Assistant State's Attorney Rima Cernius testified to an interview he conducted with co-defendant Alanis on July 12, 1982: Alanis there told him that on the night of the shooting Gomez and Santana approached him and told him they each had weapons. Alanis said he saw a bulge in Santana's pants pocket. Alanis told Santana that he would not lend Santana his car, but that he would drive them. Alanis heard Santana and Gomez discuss "burning somebody" from a different gang. As they drove past a person working on his bicycle, Alanis saw Gomez and Santana looking at that person. Alanis parked the car. Gomez and Santana then left, and Alanis drove off immediately and headed home. Later, Gomez and Santana met Alanis at his home and told him that they "had unloaded" and that Alanis should "be careful."

At the conclusion of the State's case, Gomez moved for a directed verdict, which was denied. The court granted Alanis' motion for a directed verdict, finding that the evidence against Alanis (primarily his own custodial statement) showed only that he had "abandoned somebody" a few blocks away from the subsequent murder and that such was insufficient to hold Alanis accountable for the murder. Santana's motion for a directed verdict was denied.

Gomez presented no evidence in his own behalf. Santana testified in his own behalf, presenting an alibi and denying having made any incriminating statements to the police. At the conclusion of the trial, the court found Santana and Gomez guilty of murder. Santana was sentenced to 25 years' imprisonment. Gomez was also sentenced to 25 years, from which he now appeals.

Gomez first contends that the trial court erred when it refused to consider Santana's custodial statement when weighing the evidence against Gomez. At the outset of the trial, the court had denied Gomez' motion for severance, and stated that each of the defendants' custodial statements would "only be used against the individual making the statement unless it is exculpatory." At the conclusion of the trial, the court reversed itself and stated that in considering the evidence against each defendant, it would consider only the particular defendant's own custodial statement and not any of the statements of the co-defendants. Defendant contends that Santana's alleged custodial statement, wherein he said that Gomez was an unarmed passenger who remained in the car during the shooting, should have been considered by the court because it was "exculpatory" to Gomez. Defendant contends that Santana's statement was probative and relevant to the issues and therefore should have been considered by the court as evidence favorable to Gomez.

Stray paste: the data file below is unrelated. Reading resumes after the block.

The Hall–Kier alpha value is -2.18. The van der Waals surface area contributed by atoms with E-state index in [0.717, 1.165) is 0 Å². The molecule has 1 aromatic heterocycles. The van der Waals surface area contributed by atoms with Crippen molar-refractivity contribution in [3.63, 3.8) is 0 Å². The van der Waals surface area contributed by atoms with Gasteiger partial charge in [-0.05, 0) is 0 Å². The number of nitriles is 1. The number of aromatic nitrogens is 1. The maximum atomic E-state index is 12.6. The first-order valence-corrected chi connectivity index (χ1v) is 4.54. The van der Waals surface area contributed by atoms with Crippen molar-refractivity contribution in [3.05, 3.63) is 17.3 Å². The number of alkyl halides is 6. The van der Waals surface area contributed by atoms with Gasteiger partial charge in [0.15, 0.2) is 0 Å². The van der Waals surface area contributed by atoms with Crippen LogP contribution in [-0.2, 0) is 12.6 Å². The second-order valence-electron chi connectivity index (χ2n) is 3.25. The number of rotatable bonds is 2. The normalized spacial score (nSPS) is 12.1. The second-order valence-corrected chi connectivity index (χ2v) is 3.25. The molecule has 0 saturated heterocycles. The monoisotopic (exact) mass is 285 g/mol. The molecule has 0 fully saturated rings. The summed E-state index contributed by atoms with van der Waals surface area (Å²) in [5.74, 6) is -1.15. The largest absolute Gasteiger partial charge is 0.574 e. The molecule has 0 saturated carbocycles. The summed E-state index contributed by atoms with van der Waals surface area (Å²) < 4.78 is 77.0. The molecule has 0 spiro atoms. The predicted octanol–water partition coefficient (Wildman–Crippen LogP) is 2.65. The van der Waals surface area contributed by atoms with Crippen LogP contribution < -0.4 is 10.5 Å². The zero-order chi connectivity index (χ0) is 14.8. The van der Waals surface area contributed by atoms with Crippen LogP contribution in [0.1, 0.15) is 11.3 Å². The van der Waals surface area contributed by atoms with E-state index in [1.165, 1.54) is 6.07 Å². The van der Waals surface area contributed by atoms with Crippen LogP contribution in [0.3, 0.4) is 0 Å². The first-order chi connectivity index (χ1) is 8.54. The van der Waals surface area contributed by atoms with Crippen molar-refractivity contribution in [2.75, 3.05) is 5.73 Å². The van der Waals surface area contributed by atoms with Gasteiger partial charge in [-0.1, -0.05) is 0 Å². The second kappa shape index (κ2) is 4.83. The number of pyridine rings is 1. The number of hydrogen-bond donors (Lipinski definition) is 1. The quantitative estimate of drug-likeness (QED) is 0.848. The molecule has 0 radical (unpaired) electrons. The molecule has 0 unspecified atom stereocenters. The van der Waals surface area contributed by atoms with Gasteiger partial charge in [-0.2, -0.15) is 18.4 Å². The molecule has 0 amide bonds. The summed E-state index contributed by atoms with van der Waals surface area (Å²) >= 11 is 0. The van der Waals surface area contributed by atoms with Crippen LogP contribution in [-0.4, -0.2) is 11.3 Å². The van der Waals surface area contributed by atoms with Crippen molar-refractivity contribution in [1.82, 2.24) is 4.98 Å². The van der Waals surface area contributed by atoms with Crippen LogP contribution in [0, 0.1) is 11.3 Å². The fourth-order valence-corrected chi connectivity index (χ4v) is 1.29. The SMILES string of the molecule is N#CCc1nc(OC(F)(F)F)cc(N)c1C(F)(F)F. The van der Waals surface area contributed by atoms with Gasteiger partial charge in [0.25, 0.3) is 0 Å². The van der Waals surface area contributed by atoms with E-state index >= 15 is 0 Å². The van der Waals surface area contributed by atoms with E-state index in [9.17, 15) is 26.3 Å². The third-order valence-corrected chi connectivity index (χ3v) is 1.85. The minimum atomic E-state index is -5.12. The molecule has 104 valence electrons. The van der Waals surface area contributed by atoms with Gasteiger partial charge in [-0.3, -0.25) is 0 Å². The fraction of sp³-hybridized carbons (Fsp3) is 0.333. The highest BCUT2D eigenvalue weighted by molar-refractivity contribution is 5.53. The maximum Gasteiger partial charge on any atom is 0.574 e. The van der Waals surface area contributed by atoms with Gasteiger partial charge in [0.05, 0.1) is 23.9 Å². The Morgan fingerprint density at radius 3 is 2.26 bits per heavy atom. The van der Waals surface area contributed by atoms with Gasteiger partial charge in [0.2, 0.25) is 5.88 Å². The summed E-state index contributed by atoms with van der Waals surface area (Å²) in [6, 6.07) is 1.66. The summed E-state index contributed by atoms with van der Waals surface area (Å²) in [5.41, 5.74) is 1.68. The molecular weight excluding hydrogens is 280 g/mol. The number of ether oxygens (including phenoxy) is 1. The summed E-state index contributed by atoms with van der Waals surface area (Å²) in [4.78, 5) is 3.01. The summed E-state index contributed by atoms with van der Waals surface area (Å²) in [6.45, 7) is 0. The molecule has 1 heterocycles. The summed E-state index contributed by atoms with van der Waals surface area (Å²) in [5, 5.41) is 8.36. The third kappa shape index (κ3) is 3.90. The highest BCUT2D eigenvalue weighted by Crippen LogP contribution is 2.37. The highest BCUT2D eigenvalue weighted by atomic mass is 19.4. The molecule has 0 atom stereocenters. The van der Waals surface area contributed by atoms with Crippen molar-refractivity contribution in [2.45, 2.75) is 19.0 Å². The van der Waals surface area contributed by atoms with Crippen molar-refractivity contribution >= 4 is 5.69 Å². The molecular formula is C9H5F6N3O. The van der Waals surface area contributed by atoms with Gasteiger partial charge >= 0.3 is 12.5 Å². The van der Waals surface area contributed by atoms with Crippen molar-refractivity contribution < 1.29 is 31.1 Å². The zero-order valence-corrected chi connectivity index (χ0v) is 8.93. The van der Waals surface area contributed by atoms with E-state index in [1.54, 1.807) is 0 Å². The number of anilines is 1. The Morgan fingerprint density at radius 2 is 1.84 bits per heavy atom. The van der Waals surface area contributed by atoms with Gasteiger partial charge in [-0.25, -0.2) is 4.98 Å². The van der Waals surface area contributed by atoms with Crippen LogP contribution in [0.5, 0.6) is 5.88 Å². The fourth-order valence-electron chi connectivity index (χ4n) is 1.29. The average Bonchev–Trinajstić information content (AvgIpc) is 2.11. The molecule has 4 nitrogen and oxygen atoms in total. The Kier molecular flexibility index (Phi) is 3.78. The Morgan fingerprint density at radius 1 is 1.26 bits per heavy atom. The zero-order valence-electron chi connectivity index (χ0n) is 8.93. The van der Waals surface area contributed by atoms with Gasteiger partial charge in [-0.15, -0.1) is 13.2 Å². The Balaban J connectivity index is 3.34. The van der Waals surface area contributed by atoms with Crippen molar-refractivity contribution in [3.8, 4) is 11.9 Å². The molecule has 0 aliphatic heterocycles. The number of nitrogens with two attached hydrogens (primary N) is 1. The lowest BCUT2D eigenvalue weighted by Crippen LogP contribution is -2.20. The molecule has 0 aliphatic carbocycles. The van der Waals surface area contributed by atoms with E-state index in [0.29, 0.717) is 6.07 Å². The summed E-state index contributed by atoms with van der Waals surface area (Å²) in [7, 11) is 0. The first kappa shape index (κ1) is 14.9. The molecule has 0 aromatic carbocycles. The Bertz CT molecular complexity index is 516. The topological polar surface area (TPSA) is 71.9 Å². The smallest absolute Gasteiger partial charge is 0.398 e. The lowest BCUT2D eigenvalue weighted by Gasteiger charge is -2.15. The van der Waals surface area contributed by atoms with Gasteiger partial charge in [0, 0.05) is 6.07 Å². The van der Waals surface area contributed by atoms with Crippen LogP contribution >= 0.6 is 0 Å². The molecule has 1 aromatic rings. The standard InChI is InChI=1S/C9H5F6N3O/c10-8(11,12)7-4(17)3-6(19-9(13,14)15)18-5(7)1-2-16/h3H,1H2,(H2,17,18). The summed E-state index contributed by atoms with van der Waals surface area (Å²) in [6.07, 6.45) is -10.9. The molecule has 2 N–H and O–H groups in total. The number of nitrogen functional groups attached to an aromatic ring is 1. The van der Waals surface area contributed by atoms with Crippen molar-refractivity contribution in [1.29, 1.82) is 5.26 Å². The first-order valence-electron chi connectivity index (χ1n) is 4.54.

In Illinois, to be held accountable for a crime, the evidence must show that the defendant (1) solicited, aided, abetted, agreed or attempted to aid another in the planning or commission of the offense and (2) that defendant's participation took place before or during the offense and (3) that defendant's participation was accompanied by the concurrent, specific intent to promote or facilitate commission of the offense. (Ill. Rev. Stat. 1981, ch. 38, par. 5-2; People v. Tillman (1971), 130 Ill. App.2d 743, 265 N.E.2d 904.) Here, it was the State's theory that Gomez, pursuant to his admission to being the driver of the getaway car, was accountable for the shooting.

Gomez contends that Santana's custodial statement, in which he stated that Gomez was only an unarmed passenger in the car, was exculpatory to Gomez. Gomez posits that Santana's statement was admissible as to Gomez pursuant to Chambers v. Mississippi (1973), 410 U.S. 284, 35 L.Ed.2d 297, 93 S.Ct. 1038.

Arguing that the trial court construed the accountability standard "narrowly" in granting co-defendant Alanis' motion for a directed verdict, Gomez contends that if the court had considered Santana's statement with regard to Gomez, the court would be compelled to find Gomez not guilty.

The State responds that the court properly refused to consider Santana's statement in Gomez' case because: (1) pursuant to Bruton v. United States (1968), 391 U.S. 123, 20 L.Ed.2d 476, 88 S.Ct. 1620, a court may not consider the hearsay statement of a co-defendant; (2) defendant's own statement was a confession to the crime of murder under the theory of accountability pursuant to People v. Jones (1980), 86 Ill. App.3d 278, 407 N.E.2d 1121, and therefore Santana's statement "could not have helped" Gomez, and (3) Santana's statement does not "explicitly exculpate" Gomez.